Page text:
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PHILADELPHIA — For the first time in 112 years, the Committee of Seventy, a nonpartisan advocacy group for better government, has produced a play.
“We’re thrilled about (the play),” said Patrick Christmas, the policy program manager for the Committee of Seventy. “(There were) 11 shows in three days.”
Back when Philadelphia became known as “the worst governed city in America” after that statement from Lincoln Steffens in 1903, a group of business and civic leaders met to do something about it, and thus the Committee of Seventy was formed in 1904.
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Since that time, the committee has worked to keep the government good in the city by keeping politicians from overreaching, led in the fight to defend campaign financing limits, made lobbying a matter of public record and work to keep Philadelphians informed about their government.
In a new approach, David Thornburgh, president and CEO of the committee, reached out to Bradley last year to do something to mark the 50th anniversary of the Voting Rights Act, which was signed into law in 1965 by President Lyndon Johnson and aimed to stop legal barriers at the state and local levels which prevented African Americans from voting.
“(Thornburgh) wanted to do something to celebrate that and tell the story,” Bradley said. “We did a little thing as they were gathering funding for it and then this year, he said, ‘Let’s really do it and tie it to events around the convention.’”
The timing couldn’t have been more perfect for the play with the convention in town for four days.
“It’s a great time to get people thinking about voting,” Bradley said. “The real impulse was to tell the story of the activism toward the Voting Rights Act and the opening up of unrestricted access to voting and tie that to the need for youth voter engagement now. In Philadelphia, among 18 to 35 year olds, only about 11 percent or 12 percent voted in the 2015 mayoral election.
“We’re telling a story about how people really risked their lives, their freedom and their personal safety for the right to vote and holding it up against how to have young people think about being a part of that process.”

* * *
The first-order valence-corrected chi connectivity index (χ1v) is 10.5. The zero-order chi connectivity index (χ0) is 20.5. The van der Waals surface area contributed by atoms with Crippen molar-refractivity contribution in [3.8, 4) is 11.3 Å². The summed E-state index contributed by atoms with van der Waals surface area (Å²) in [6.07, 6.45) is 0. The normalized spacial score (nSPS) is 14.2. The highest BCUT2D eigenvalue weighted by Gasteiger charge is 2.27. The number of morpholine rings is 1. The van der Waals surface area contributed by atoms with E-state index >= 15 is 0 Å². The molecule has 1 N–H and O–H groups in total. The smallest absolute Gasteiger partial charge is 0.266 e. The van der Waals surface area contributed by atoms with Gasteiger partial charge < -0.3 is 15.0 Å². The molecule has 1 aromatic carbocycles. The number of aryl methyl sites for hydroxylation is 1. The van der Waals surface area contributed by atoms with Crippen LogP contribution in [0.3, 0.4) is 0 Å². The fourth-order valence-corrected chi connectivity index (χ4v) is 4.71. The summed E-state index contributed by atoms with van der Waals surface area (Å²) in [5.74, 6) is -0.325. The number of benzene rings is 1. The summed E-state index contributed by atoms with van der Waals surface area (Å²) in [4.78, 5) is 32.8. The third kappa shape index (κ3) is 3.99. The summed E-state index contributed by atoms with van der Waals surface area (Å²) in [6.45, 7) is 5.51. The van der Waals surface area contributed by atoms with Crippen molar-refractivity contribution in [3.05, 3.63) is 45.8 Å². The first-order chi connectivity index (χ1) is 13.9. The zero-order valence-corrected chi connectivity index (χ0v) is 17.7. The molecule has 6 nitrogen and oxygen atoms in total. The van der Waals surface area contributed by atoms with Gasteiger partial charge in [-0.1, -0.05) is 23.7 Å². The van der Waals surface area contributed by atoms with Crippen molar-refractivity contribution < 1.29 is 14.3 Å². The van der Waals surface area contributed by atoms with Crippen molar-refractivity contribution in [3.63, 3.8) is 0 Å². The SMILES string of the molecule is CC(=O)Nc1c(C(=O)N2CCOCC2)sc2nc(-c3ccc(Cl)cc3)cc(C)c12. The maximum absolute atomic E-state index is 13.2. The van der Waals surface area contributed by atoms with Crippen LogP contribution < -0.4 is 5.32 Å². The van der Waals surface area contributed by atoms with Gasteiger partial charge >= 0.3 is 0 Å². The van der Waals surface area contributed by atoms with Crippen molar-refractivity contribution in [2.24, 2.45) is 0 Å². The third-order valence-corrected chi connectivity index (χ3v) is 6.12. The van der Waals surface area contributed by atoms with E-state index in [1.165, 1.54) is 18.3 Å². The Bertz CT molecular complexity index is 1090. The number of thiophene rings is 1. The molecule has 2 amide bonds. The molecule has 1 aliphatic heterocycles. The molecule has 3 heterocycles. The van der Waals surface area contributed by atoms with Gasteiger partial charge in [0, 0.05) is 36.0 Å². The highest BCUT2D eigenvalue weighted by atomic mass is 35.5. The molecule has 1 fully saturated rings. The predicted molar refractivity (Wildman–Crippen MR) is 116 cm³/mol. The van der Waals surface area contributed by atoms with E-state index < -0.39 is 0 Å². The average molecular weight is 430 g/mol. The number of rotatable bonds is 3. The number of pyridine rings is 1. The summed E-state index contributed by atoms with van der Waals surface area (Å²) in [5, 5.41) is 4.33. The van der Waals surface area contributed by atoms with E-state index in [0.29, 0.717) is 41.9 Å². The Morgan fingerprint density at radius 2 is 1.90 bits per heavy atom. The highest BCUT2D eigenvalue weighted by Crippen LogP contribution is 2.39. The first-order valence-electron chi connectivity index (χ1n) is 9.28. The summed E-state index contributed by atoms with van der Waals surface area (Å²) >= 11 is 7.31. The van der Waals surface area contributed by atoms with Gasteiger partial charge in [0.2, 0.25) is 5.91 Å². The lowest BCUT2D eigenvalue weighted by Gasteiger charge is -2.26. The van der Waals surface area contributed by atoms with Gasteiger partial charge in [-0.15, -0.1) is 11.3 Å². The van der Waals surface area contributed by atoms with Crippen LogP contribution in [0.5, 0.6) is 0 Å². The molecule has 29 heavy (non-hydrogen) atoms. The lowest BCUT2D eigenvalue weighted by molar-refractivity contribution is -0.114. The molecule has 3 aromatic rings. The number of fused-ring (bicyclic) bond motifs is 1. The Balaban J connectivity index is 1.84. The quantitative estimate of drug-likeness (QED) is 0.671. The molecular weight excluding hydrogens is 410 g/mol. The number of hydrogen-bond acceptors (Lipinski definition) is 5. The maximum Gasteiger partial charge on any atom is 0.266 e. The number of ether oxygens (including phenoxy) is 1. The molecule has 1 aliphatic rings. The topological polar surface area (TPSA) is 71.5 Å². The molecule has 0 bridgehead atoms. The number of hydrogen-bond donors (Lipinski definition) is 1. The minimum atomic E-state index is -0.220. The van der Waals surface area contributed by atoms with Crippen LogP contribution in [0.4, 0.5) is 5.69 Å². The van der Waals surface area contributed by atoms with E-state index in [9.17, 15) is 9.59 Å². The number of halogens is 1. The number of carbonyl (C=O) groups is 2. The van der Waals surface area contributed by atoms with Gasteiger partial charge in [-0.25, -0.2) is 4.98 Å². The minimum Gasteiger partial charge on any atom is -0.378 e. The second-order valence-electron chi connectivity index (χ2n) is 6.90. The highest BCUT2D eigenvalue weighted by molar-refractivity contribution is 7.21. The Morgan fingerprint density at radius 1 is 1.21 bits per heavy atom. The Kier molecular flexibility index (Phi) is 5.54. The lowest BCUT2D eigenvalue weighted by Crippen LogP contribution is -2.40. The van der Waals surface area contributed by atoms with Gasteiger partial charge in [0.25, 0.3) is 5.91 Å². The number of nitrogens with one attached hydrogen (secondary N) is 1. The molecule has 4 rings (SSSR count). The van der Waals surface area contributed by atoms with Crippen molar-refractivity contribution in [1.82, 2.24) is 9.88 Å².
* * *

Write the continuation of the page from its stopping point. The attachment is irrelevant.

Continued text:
The play weaves together several events during the 1960’s, from the marches in Selma and Montgomery, Ala., to the march in Washington, D.C.
It even seamlessly moves into today’s time when people, especially the younger generation, feels as though their vote doesn’t make a difference.
“It’s a collage that moves back and forth from the early ‘60s until now and by juxtaposing the way young people think in terms of voting now with the way they did then, we hope that we’re building a larger idea of what it means to take part in the process,” Bradley said. “A big discovery in the research was how important in Selma, Alabama, teenage activists and young people were. Hundreds to thousands of young people were marching, protesting and getting arrested.”
Much of the dialogue in the play from actors Ife Foy, Anthony Martinez-Briggs and Jahzeer Terrell wasn’t fictional, but was in fact actually spoken 50 years ago.
“Most of what the characters in the ‘60s say is drawn right from the interviews and primary source material, so we’re using their words and dramatizing them,” Bradley said. “It was exciting because we had a great group of artists working on it. I think it’s also really exciting because we’re in a political moment right now. We’re thinking about how voting matters and we’re thinking about equality and equal rights in really potent ways right now, so to have a play where we’re seeing, chillingly, words that were said in 1963 could be said now in 2016 about discrimination and about lack of access.”
In its three-day run, the play drew roughly 1,000 people — mostly young — from throughout Philadelphia.
After the show, the actors and Bradley sat down to have an open discussion with the audience about what they just saw, how it may relate to them or to today’s time and if it may have inspired them to want to be a part of the voting process in the upcoming election or when they become eligible to vote.
“You never know how a play will hit, but we were hoping people were going to think, they were going to hear things they hadn’t heard before and they going to get a chance to think about how they could be part of living in their neighborhood and be active and how government really does come from the people and that it doesn’t work if we’re not involved,” Bradley said.